A month before the election in 1955, Remmel announced he would seek a 3rd term as Mayor.  While later admitting he should have stuck with the customary two terms, he also said he ran to give voters an alternative to the Democratic nominee Woodrow Mann.  Mann, like Remmel, was in the insurance business; Remmel considered Mann to have a questionable reputation.  Several statewide Democratic leaders campaigned for Mann, who beat Remmel by 1,128 votes, one of Little Rock’s closest mayoral elections.

As Mayor, Remmel served in leadership positions with the US Conference of Mayors and the Arkansas Municipal League.  It was during his tenure as mayor that the land which is now Rebsamen Golf Course was given to the City.

After he left office, Remmel returned to business interests and staying active in civic affairs.   He was an active leader of First United Methodist Church and Gideons International.  He was a Mason, a Shriner, a member of the American Legion, and the American Red Cross.   Remmel served on the Arkansas River Basin Commission and chairman of the Arkansas Waterways Commission.  In 1996, he was posthumously inducted into the Arkansas River Hall of Fame.

Married for many years to Catherine Couch, the couple had three children, Pratt Jr., Cathie and Rebecca.  Lake Catherine in Arkansas is named for his wife. Remmel Park and Pratt Remmel Road in Little Rock are named for Mayor Remmel.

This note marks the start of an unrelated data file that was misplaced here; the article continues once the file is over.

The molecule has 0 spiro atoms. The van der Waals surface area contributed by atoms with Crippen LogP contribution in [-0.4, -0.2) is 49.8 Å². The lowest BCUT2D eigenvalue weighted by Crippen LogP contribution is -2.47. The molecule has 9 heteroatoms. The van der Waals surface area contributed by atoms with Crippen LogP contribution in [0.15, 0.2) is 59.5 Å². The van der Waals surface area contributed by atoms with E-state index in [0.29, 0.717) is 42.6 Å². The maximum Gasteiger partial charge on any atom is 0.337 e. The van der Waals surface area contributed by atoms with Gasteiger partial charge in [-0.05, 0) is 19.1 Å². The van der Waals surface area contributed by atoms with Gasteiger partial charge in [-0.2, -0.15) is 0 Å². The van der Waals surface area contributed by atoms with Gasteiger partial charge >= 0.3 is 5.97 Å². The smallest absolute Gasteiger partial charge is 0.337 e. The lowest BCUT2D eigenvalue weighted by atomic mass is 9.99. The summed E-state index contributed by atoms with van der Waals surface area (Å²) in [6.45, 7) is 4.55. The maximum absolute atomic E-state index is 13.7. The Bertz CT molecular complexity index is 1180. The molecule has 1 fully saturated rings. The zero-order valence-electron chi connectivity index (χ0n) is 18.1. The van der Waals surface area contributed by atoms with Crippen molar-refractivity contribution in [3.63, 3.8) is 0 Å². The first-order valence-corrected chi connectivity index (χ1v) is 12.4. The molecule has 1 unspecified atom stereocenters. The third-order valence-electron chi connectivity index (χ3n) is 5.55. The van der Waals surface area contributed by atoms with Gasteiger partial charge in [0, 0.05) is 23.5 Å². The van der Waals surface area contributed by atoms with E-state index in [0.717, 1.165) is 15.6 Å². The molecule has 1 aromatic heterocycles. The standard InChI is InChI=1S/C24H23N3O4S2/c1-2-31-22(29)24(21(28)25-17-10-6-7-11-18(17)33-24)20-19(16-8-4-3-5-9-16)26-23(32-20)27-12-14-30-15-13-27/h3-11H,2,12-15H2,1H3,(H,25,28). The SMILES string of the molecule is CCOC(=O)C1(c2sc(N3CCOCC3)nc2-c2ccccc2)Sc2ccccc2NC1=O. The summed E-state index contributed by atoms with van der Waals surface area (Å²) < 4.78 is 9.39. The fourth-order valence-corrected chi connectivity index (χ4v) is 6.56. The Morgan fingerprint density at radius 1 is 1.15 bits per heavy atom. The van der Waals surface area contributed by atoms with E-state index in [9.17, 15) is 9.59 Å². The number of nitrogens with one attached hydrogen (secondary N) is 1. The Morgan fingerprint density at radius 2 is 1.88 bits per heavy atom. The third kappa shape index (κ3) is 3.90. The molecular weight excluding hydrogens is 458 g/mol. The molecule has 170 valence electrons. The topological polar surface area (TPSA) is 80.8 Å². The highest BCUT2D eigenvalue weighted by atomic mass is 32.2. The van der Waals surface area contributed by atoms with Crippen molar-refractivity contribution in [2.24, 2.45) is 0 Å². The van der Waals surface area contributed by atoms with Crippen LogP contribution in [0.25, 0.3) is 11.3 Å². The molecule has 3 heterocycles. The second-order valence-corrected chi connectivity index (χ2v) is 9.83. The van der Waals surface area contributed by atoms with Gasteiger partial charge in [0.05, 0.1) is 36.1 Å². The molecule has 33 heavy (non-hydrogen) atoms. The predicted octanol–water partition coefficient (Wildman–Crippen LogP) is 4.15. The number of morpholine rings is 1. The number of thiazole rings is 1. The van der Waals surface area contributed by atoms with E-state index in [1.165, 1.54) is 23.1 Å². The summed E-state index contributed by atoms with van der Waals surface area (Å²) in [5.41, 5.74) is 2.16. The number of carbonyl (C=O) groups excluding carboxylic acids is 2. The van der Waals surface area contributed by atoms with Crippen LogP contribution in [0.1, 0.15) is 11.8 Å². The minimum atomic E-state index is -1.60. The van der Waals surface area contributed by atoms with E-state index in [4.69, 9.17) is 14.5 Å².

Mayor Remmel died on May 14, 1991.  He and Catherine (who died in 2006) are buried in Oakland Cemetery.

Little Rock Look Back: Dedication of Vogel Schwartz Sculpture Garden

The original seven sculptures. Clockwise from top left: Conversation with Myself; Straight and Narrow; Bateleur Eagle; First Glance; Sizzling Sisters; Cascade; and Full of Himself

After nearly a week of rain, the skies dried up and on Friday, October 16, 2009, the Vogel Schwartz Sculpture Garden was dedicated.

Designed and created by the staff of the Little Rock Parks and Recreation Department, the Vogel Schwartz Sculpture Garden started with seven sculptures. These were purchased at the 2007 and 2008 Sculpture at the River Market Show and Sales.

The original seven were: Full of Himself by Jan Woods, Cascade by Chapel, Bateleur Eagle by Pete Zaluzec, Sizzling Sister by Wayne Salge, Conversation With Myself by Lorri Acott, First Glance by Denny Haskew, and Straight and Narrow by Lisa Gordon.

The sculpture garden was named after the Vogel Schwartz Foundation in recognition of its contributions to the project. The garden was dedicated on the afternoon of the preview party for the 2009 Show and Sale.

The Vogel Schwartz Sculpture Garden did not have seven sculptures for long. New pieces have been added every few months since then.  In 2017, an expansion was dedicated which doubled the size and allowed for larger pieces to be installed.  Today there are over seventy sculptures in the Vogel Schwartz Sculpture Garden and more than twenty elsewhere in Riverfront Park.